For the 1-3% of the population thought to have trouble handling their gambling, a number have already discovered that kind of new availability is a problem, as opposed to the majority who can view it as a recreational benefit.
“A lot of the calls coming in are leaning toward the fact that it’s so accessible, and they’re using it as a coping mechanism, especially now to deal with the stress from COVID, which can be for 1,000 different reasons — whether job loss or the loss of loved ones or something else,” Ercole said.
“There’s a lot going on that causes people stress, and for some, unfortunately, they’re using this type of activity which has an element of risk associated with it as a coping mechanism.”
While there are responsible gambling tools on all of the websites and apps enabling customers to limit their time or money spent, Ercole noted that not everyone is aware of them, and once people are in an addictive stage it’s past the time when they are likely to make use of them.
Problems are showing up at younger ages
Tied to the increase in problems reported from internet and/or sports gambling was a change in the age of callers seeking help last year.
While calls from older individuals fell — again presumably due to months of casino closures — the number from those in the 25-to-34 age group increased from 183 in 2019 to last year’s 254. The 18-to-24 age group calls increased from 80 to 94.
Ercole said sports betting is known to hold more appeal among younger gamblers, who are also more inclined to go online for their recreation.
While no one diminishes the impact compulsive gambling issues can create for older individuals, there are heightened worries associated with a rise in problems among those in their 20s and 30s.
“The concern with younger folks is how this is going to telescope over the years,” Ercole noted. “Is this going to be something that slowly develops, continues, harms them for the rest of their life? Will it increase in intensity? … The repeated and consistent ability now to place these wagers is a concern, and for a younger person whose brain is not fully developed and doesn’t have a brake pedal to stop, that’s where you’re gong to see significant problems develop.”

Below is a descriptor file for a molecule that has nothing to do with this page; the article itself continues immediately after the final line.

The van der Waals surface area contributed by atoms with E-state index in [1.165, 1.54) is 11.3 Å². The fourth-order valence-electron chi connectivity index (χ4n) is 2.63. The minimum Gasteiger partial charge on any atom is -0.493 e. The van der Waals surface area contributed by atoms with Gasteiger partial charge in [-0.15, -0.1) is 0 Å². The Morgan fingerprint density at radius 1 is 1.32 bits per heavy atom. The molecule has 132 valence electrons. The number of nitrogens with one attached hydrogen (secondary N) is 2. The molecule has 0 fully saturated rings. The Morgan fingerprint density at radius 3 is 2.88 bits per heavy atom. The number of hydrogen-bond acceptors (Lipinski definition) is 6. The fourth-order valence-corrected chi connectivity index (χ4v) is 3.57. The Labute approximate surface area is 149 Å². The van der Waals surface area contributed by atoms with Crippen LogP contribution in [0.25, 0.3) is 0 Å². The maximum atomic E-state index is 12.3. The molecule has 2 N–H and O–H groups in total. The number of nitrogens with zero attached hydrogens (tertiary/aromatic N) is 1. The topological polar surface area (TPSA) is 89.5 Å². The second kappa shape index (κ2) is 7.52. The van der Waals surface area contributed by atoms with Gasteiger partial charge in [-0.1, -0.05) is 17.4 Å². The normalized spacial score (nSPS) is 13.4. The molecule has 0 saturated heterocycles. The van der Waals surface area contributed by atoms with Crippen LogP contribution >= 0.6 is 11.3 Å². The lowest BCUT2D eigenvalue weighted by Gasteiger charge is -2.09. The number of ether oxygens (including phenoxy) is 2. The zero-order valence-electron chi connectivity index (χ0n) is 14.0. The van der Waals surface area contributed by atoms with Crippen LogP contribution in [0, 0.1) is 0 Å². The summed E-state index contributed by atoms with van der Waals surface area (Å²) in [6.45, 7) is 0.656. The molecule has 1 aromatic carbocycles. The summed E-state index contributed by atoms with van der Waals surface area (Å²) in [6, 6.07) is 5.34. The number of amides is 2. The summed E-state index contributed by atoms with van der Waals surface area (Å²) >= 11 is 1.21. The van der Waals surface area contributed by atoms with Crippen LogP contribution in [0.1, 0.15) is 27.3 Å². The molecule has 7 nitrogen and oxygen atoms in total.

New online counseling possibility is one plus
Pennsylvania dedicates several million dollars per year from gaming revenue to various efforts designed to prevent or treat problem gambling, with some of those funds supporting the help line and treatment counseling that callers may be directed to.
One COVID-related benefit that emerged in 2020, Ercole said, was Pennsylvania began funding tele-counseling of problem gamblers by certified therapists for the first time. Counselors concerned about the virus have cut back since March on in-office sessions, so having virtual therapy reimbursed benefited some of the 900 individuals who were given treatment referrals through the 1-800-GAMBLER staff.
Gauging what could be ahead in the way of problem gambling growth in 2021 is complicated, Ercole said, because it’s still uncertain just how much COVID has factored into gambling problems and how numbers will change if the pandemic is addressed successfully.
At the same time, Pennsylvania will have more brick-and-mortar casinos in 2021 than it did in 2020, and a fuller year of operations by the current number of online operators.
The most certain thing is that the 1,115 Pennsylvania calls to 1-800-GAMBLER tied to uncontrolled gambling last year were no indication of the true extent of the problem.
“There’s so much shame, stigma, control associated with this problem, and it’s difficult for a whole host of reasons for people to recognize they have a problem and to reach out,” Ercole said. “With regard to the number of people struggling with anything that is mental health addiction-related, you’re always going to have a small percentage who are actually seeking help.”